It is rife with anomalies (see “behavioral economics”), and, most important, it is oblivious to the last several decades of work in psychology, evolutionary biology, neuropsychology, organization theory—all the disciplines where people study behavior in a scientific way …

There are no interaction effects to generate multiple equilibria in the microfoundations macro theorists use. Every individual, firm and product is an isolated atom, floating uninterrupted through space until it bumps into another such atom in the marketplace. Social psychology, ecology, nonconvex production and consumption spaces?  Forget about it …

Microfoundations means general equilibrium theory, but the flavor it uses is from the mid-1950s. The Sonnenschein-Debreu-Mantel demonstration (update to the 1970s)  that initial conditions and out-of-equilibrium trades alter the equilibrium itself has turned GET upside down.

Notice that I haven’t mentioned the standard heterodox criticisms of representative agents and ergodicity. You can add those if you want …

Like I said, their microfoundations are crap.

Peter Dorman

Macroeconomists have to have bigger aspirations than speaking the same “language.” Rigorous models lacking relevance is not to be taken seriously. Truly great macroeconomists aspire to explain and understand the fundamentals of modern economies. As did e. g. John Maynard Keynes and Michal Kalecki.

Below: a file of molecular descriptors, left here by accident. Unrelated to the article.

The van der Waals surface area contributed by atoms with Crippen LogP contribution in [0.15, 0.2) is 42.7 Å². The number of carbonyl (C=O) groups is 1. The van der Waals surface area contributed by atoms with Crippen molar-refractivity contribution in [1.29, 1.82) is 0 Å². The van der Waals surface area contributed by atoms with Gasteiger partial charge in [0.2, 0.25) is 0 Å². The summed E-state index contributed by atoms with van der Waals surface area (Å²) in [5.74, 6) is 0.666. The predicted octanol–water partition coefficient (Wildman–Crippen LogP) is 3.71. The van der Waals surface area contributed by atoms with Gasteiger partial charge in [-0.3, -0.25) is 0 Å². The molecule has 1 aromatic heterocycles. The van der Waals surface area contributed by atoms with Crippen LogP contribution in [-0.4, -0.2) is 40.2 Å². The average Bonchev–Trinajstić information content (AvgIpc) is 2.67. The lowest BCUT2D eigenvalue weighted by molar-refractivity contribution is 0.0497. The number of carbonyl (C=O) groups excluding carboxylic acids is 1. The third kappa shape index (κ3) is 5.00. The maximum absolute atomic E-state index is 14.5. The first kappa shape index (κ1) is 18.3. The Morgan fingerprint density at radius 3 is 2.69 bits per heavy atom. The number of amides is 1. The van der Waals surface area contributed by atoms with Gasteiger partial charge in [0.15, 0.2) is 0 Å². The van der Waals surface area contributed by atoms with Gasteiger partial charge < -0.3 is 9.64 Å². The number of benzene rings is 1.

5 Comments

  1. Wren-Lewis is, unfortunately, now part of the problem.

    ISTM that the real divide in macroeconomists is between those that think jiggling interest rates around achieves something and those that don’t.

  2. No. Micro foundations are not fine in principal.

    The micro foundations of General Relativity should be Quantum Mechanics. But it doesn’t work. General Relativity has no micro foundations. Should we scrap our GPS systems that rely on the truth of General Relativity in order to function?

    The response to the Lucas Critique in economics is absolutely mystifying when one steps back and thinks about it.

    It’s one of the reasons that even you heterodox clowns are wrong most of the time.

    Go out to the field. Do a Jane Goodall of economics.

  3. The micro foundations of genetics are DNA. Should Gregor Mendel have stopped experimenting with bean plants?

  4. And the Lucas Critique is an empirical claim about the interaction between academics and actual market participants, right? Any body ever bother to look for evidence? And if their can be no evidence, why does anyone care about it?

  5. Microfoundations is a silly attempt to prove that the Austrian School isn’t nuts when they claim as their prime postulate, “They is no such thing as an economy; only individual financial transactions.” In other words, macroeconomics doesn’t exist; now let me tell you about macroeconomics. Except when I came back with, “There’s no such thing as inflation; only individual price increases.” Then they all started screeching.